Malory’s understanding of the rules of the game is what allows her to coyly exist as the orchestrator of messy and seemingly random events. Even more than this, it is her willingness to disregard the rules of a gendered society that allows her overarching power. The off-putting and self-centered actions that position Malory as dually cold and crazy are the same actions that are expected and accepted in male characters. She accomplishes this unlikely persona by prioritizing her career over everything. Malory puts her work over her children, her lovers, and her colleagues. She looks out for her best interests, she calls a spade a spade, and she plays hardball like she’s throwing a rock. All this to say, Malory behaves in what is best described through the trite and tired words: like a man. Whereas women who attempt these manly roles are usually punished in popular culture, often revealed to be unhappy (The Devil Wears Prada) or unsuccessful and ugly (any Disney cartoon ever), Malory experiences a bounty of self-generated happiness and success.

Throughout the series, Malory’s narrative controls are gradually lent to the show’s other women, as they consistently overpower male characters in pursuit of their desires. These controls are given despite race and class, and accordingly fly in the face of dominant Hollywood narratives wherein white men own the world, and women just live there. Lana Kane (African-American academic turned professional spy), Pam Poovey (dairy farmer turned agency HR rep), and Cheryl Tunt (railroad heiress and Malory’s receptionist) continually work together and in tension with one another to control the narrative space. These controls are seen most commonly through Cheryl. Just like Malory, Cheryl’s quirky and mad behaviour is positively reinforced by the diegesis through her continued success. As an heiress and receptionist, Cheryl represents both sides of American capitalism at once. In her private role as the owner of her family’s vast enterprises, she controls the work pursued by a large bureaucratic company. In her public role as a receptionist, she executes bureaucratic demands ordered to her by Malory. Cheryl’s social and labour positions allow her to be a strategic candidate for the continued rule of female power in Archer’s diegesis. Her position as an administrator and an executive makes this a special case, as her power begins to seep into every corner of the story world; Cheryl’s presence often resulting in great delays from the highest and lowest levels of the bureaucratic chain. She halts meetings, races trains, and literally starts fires in order to influence the diegesis. With Cheryl, just as with Malory, it is her unwillingness to conform to social norms that lies at the core of these controls. In providing a second generation of power-femme (albeit mad) women, Archer promises to continue on a narrative path that prioritizes the re-branding of workplace women as decisive and authorial.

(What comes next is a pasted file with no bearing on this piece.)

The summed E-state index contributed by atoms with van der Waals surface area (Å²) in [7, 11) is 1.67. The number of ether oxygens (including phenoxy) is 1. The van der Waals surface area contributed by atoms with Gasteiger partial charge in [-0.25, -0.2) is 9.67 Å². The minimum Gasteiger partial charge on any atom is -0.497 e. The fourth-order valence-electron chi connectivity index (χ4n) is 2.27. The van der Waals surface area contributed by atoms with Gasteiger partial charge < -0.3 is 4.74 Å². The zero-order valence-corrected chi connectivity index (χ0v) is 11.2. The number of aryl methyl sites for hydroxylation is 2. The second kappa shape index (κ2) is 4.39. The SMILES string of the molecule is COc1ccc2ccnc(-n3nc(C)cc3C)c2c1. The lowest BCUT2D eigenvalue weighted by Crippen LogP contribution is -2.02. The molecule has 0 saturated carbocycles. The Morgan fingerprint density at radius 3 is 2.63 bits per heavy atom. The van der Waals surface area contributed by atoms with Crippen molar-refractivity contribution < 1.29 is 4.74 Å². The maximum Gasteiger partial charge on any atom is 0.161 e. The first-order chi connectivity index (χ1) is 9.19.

In a rather exciting way, Archer represents a new category of working women in visual culture. The series rejects expectations of normalcy and looks for an untapped way of representing gendered characters. The women of Archer are so conventionally flawed that they manage to be successful. This success arrives to the audience as a result of each female character’s creativity, which is able to run wild in the diegesis and exist free from the shackles of societal expectations. This creativity would be impossible if the women were to prioritize normalcy over their idiosyncrasies. These idiosyncrasies would be useless if they were made to apologize for them. Splendidly imperfect, Adam Reed’s Archer does the simple work of reimagining how visual culture looks at working women and portrays their flaws, specifically, through the mad femme spy executive, Malory Archer.